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K-5 students and families flock to first STEAM Night

Robotics, circuitry and glow rooms highlight STEAM Family Night

STEAM Family Night organizer Sarah Wood noticed one interesting thing during the event that drew around 200 people recently at Godfrey Elementary.

Very few parents were texting or on their cell phones.

Godfrey Elementary Principal Andrew Steketee watches students color in the glow room during STEAM Family Night on Oct. 24

“If they had their phones out, it was because they were taking pictures or video of what their child was doing, but otherwise they were engaged with their child, learning and experimenting themselves,” said Wood, in her 14th year as technology and media integration specialist at Godfrey-Lee. “That is a huge win in my book.”

At the district’s first STEAM (Science, Technology, Engineering, Art, Math) Night, kindergarten through fifth grade students and their parents hurried from classroom to classroom to see what fun, new activity awaited.

They found robotics to control,  3D printing, circuitry experiments, math games and even Loteria (Mexican bingo).

In the popular glow room, participants  made glow-in-the-dark jewelry, color in the dark and play with Giant Jenga, Neon Legos and 3D math.

Sarah Wood, organizer of STEAM Night and the technology and media integration specialist at Godfrey-Lee, talks to participants during the family event

Developing Young Thinkers

Abby Mendoza and boyfriend Brian Masunas, both graduates of Godfrey-Lee, enjoyed the circuitry room with their son Alex, a Young Fives student.

“My son’s enjoying it so I think that’s awesome,” Mendoza said.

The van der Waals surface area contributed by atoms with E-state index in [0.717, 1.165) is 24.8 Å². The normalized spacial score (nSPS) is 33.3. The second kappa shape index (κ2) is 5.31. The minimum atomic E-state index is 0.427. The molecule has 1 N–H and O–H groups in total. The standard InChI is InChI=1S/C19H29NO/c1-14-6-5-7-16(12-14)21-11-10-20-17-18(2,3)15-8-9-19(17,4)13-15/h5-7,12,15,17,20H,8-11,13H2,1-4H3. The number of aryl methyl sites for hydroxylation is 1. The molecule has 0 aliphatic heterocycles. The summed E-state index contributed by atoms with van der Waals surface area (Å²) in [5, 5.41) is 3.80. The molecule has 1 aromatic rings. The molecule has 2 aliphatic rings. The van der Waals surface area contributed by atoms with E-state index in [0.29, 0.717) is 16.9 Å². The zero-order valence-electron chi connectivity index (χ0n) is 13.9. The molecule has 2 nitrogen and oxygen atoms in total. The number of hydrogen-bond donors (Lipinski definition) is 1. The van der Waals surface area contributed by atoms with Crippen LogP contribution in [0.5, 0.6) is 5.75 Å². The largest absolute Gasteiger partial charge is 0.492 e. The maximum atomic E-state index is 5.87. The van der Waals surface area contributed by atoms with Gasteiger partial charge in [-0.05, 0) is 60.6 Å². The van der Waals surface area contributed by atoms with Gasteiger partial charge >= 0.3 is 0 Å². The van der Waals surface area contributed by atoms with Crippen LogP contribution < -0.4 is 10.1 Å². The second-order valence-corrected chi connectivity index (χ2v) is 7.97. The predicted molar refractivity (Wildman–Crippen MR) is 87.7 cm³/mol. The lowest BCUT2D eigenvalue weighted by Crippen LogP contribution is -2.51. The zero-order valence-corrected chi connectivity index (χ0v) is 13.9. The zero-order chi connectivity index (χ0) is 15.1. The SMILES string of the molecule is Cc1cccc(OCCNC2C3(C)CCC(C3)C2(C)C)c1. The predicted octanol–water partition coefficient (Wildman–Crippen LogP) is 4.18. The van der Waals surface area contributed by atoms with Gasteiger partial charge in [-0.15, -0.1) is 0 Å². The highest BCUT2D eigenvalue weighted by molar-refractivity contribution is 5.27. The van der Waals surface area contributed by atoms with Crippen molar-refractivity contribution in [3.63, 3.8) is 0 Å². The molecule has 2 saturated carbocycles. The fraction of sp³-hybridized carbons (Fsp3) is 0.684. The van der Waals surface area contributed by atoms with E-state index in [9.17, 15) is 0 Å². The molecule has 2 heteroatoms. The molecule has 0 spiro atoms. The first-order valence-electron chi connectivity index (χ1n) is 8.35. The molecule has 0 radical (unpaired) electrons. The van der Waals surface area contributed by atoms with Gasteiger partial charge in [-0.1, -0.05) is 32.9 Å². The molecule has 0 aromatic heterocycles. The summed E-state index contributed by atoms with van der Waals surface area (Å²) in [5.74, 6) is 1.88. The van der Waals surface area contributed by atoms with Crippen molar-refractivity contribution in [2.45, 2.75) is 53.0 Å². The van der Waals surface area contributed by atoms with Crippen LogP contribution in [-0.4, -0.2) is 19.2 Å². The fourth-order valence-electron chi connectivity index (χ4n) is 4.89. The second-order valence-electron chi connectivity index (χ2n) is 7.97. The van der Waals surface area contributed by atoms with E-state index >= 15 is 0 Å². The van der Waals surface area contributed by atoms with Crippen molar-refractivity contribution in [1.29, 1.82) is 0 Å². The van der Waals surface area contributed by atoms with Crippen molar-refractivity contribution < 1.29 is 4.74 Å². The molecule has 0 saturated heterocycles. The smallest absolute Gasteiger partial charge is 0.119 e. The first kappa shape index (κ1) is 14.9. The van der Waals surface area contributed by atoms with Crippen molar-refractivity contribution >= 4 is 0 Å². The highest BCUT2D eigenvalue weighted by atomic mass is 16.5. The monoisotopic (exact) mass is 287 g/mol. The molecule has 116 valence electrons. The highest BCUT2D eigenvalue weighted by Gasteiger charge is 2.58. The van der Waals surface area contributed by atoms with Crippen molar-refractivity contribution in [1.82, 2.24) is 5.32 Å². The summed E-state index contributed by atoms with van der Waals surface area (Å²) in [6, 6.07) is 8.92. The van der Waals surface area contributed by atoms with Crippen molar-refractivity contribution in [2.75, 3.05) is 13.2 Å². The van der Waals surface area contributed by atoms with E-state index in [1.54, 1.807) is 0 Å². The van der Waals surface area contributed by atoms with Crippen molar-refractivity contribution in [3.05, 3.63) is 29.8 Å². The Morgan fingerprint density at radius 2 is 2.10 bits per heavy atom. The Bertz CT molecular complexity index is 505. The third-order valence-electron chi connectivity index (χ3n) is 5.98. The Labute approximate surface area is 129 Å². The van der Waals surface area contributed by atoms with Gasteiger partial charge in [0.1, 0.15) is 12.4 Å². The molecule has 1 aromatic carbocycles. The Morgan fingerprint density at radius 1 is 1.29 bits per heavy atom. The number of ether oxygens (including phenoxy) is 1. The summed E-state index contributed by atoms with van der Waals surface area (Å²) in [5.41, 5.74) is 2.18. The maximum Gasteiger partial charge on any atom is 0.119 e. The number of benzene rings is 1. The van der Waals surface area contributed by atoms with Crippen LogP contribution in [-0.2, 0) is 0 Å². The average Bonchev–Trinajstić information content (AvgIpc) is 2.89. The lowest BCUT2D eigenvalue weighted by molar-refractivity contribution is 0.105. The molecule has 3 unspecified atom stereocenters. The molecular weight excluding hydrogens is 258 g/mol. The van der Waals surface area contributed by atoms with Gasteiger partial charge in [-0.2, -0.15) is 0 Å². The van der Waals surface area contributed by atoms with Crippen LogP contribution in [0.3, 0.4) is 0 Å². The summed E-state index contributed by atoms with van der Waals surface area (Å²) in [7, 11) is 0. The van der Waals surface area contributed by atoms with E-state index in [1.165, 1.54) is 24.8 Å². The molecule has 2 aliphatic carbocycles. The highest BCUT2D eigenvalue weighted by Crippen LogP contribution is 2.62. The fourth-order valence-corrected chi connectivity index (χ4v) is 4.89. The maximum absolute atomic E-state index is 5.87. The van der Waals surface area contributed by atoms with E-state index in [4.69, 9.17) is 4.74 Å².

Wood said they emphasize the six C’s at Godfrey-Lee; collaboration, communication, content, critical thinking, creative innovation and confidence and how those fit into the classroom. STEAM is such a huge catalyst for making those things happen.

“It’s about getting kids hands-on experiences and making meaning of the contents and helping them build those skills that they need to be just people,” said Wood, whose primary job is to get STEAM integrated in all the classrooms.

“We’re really helping parents understand and see first-hand what the kids are doing in the classroom.”

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Cris Greer
Cris Greer
For more than three decades, Cris Greer has been a wordsmith, working in the fields of journalism, advertising and marketing. Much of the past decade, he helped grow the MLive Statewide High School Sports desk as a supervisor, editor and reporter, which included eight newspapers in Michigan and mlive.com. Cris also was a freelancer for The Grand Rapids Press, The Advance and On the Town magazine for many years. A good portion of his early career was spent building and managing the copywriting team in the advertising department at Meijer, Inc., where he oversaw copywriting for print ads, mailers, brochures, signage, several dozen in-house magazines per year and much more.

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